Canadian L-1 Applicant Admitted for Three Years with a Canadian Border Crossing Card in Lieu of an I-194 issued by the Admissibility Review Office (ARO)

Our client, a Canadian citizen seeking L-1 status, not only needed to apply for admission into the U.S. in L-1 status, but required a non-immigrant waiver to waive his inadmissibility resulting from a criminal conviction. (Unlike most foreign nationals, Canadian citizens seeking L-1 status pursuant to North American Free Trade Agreement (NAFTA) may file their petition at the Port of Entry (POE) for immediate (same-day) adjudication.) However, because he possessed a lifetime waiver vis-à-vis, a Canadian Border Crossing Card, we were able to have his L-1 petition adjudicated without first obtaining a waiver from the Admissibility Review Office (ARO), which most recently is taking over 130 days on average to adjudicated non-immigrant waiver applications.

Canadian Border Crossing Card [A Life Time D-3 Waiver Still Worth its Weight in Gold]

In its discretion, legacy Immigration and Naturalization Service (INS), which is the predecessor of the current Department of Homeland Security (DHS), utilized the Canadian Border Crossing Card (CBCC) as a lifetime non-immigrant waiver authorization for Canadians, who are visa exempt. The CBCC’s were issued to Canadian citizens who had shown a high level of rehabilitation and had been approved for several waivers prior to the issuance of the CBCC. The greatest benefit of the CBCC is that it was issued for life and a Canadian who was seeking to come into the United States, whether for business or pleasure, would not have to apply for a waiver in advance of his or her entry.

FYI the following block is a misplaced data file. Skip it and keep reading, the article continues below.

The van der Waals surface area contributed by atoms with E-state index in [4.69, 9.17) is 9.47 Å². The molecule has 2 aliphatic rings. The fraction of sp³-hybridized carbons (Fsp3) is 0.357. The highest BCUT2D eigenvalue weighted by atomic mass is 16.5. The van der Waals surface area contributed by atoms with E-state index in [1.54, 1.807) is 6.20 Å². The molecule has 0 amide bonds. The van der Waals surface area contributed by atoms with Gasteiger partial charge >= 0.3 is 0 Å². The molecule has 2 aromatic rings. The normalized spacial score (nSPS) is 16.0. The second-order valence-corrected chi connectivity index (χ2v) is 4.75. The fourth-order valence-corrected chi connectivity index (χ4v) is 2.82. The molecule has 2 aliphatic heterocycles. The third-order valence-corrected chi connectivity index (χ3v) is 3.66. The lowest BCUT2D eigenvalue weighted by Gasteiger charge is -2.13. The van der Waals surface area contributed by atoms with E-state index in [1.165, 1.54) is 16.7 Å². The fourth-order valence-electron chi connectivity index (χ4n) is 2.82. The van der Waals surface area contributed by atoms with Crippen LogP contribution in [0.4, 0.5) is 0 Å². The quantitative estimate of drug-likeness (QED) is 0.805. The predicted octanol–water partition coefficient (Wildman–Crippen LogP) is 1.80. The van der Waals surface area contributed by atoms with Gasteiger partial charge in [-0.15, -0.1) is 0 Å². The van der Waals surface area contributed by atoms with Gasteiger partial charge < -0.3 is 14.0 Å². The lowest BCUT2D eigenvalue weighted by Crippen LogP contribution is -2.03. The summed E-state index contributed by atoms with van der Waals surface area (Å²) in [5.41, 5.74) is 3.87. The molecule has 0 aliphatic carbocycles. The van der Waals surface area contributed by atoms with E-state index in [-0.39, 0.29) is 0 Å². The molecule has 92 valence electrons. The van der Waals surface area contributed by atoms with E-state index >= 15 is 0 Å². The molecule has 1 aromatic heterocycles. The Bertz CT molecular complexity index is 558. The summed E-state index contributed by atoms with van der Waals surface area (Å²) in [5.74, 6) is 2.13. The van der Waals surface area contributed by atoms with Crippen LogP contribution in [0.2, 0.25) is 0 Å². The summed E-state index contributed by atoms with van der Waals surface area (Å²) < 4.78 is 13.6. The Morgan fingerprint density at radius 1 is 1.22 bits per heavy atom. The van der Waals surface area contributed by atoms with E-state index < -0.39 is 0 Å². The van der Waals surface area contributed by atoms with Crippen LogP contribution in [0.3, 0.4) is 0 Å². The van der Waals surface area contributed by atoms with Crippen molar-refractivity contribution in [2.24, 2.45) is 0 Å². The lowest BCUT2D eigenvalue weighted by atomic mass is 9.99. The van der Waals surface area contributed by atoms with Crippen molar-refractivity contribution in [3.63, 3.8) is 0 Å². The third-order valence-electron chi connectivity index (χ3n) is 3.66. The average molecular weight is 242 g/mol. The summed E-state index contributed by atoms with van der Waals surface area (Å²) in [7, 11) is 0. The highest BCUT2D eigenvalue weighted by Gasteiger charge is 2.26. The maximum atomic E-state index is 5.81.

Currently, all nonimmigrant waivers (NIVW) are handed by the Administrative Review Office (ARO), a subset of U.S. Customs & Border Protection, and the maximum validity of waivers issues by the ARO are five (5) years. Initially, however, the ARO will not issue a five (5) year visa and will restrict it to one year or less and eventually go up until they issue the maximum validity of five (5) years (as an individual demonstrates continuing compliance with U.S. immigration laws).

In addition to the CBCC being a lifetime waiver, the current processing time by the ARO for nonimmigrant waiver applications can take more than six to eight months! This further adds stress in planning logistics for Canadians seeking to enter the United States for business or pleasure. Hence this blog’s title – why the CBCC is worth its weight in gold - if you have one, you no longer have to deal with the ARO.

Interestingly, although the CBCC is no longer issued, those that were fortunate enough to have had one issued previously, and who may have subsequently lost/misplaced their CBCC, can apply for a replacement through the ARO.

If you are one of those fortunate Canadians who was previously issued a CBCC and you have lost/misplaced your CBCC or still have your CBCC and have questions about its continued validity, feel free to call our office and speak with one of our lawyers in a confidential consultation.